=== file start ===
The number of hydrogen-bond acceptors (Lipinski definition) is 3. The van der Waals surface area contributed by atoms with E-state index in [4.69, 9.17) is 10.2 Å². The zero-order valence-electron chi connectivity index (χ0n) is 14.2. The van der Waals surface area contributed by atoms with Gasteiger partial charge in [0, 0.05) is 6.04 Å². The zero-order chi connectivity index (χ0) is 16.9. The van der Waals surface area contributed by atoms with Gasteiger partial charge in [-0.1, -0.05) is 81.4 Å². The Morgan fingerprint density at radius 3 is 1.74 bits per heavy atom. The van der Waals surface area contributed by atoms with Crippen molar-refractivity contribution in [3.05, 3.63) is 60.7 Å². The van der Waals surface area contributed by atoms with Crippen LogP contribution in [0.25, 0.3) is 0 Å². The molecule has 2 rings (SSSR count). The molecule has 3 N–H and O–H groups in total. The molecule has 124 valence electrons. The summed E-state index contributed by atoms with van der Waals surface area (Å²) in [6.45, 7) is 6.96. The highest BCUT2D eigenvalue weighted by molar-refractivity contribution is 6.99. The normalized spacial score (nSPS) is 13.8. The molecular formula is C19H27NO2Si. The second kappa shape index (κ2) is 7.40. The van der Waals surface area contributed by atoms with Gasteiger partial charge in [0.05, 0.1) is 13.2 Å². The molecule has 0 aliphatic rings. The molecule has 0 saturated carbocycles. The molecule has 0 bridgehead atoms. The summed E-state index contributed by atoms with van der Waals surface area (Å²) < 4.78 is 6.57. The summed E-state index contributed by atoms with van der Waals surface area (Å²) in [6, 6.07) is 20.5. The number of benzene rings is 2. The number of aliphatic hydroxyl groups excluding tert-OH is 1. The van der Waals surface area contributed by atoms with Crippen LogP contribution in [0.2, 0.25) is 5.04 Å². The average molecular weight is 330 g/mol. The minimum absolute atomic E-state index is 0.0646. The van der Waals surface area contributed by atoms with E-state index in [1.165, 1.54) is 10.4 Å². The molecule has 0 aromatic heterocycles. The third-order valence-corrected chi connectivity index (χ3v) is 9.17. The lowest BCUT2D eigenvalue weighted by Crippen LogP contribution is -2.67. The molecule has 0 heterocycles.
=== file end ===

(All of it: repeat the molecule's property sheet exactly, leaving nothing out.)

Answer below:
The number of hydrogen-bond acceptors (Lipinski definition) is 3. The van der Waals surface area contributed by atoms with E-state index in [4.69, 9.17) is 10.2 Å². The zero-order valence-electron chi connectivity index (χ0n) is 14.2. The van der Waals surface area contributed by atoms with Gasteiger partial charge in [0, 0.05) is 6.04 Å². The zero-order chi connectivity index (χ0) is 16.9. The van der Waals surface area contributed by atoms with Gasteiger partial charge in [-0.1, -0.05) is 81.4 Å². The Morgan fingerprint density at radius 3 is 1.74 bits per heavy atom. The van der Waals surface area contributed by atoms with Crippen molar-refractivity contribution in [3.05, 3.63) is 60.7 Å². The van der Waals surface area contributed by atoms with Crippen LogP contribution in [0.25, 0.3) is 0 Å². The molecule has 2 rings (SSSR count). The molecule has 3 N–H and O–H groups in total. The molecule has 124 valence electrons. The summed E-state index contributed by atoms with van der Waals surface area (Å²) in [6.45, 7) is 6.96. The highest BCUT2D eigenvalue weighted by molar-refractivity contribution is 6.99. The normalized spacial score (nSPS) is 13.8. The molecular formula is C19H27NO2Si. The second kappa shape index (κ2) is 7.40. The van der Waals surface area contributed by atoms with Gasteiger partial charge in [0.05, 0.1) is 13.2 Å². The molecule has 0 aliphatic rings. The molecule has 0 saturated carbocycles. The molecule has 0 bridgehead atoms. The summed E-state index contributed by atoms with van der Waals surface area (Å²) < 4.78 is 6.57. The summed E-state index contributed by atoms with van der Waals surface area (Å²) in [6, 6.07) is 20.5. The number of benzene rings is 2. The number of aliphatic hydroxyl groups excluding tert-OH is 1. The van der Waals surface area contributed by atoms with Crippen LogP contribution in [0.2, 0.25) is 5.04 Å². The average molecular weight is 330 g/mol. The minimum absolute atomic E-state index is 0.0646. The van der Waals surface area contributed by atoms with E-state index in [1.165, 1.54) is 10.4 Å². The molecule has 0 aromatic heterocycles. The third-order valence-corrected chi connectivity index (χ3v) is 9.17. The lowest BCUT2D eigenvalue weighted by Crippen LogP contribution is -2.67. The molecule has 0 heterocycles.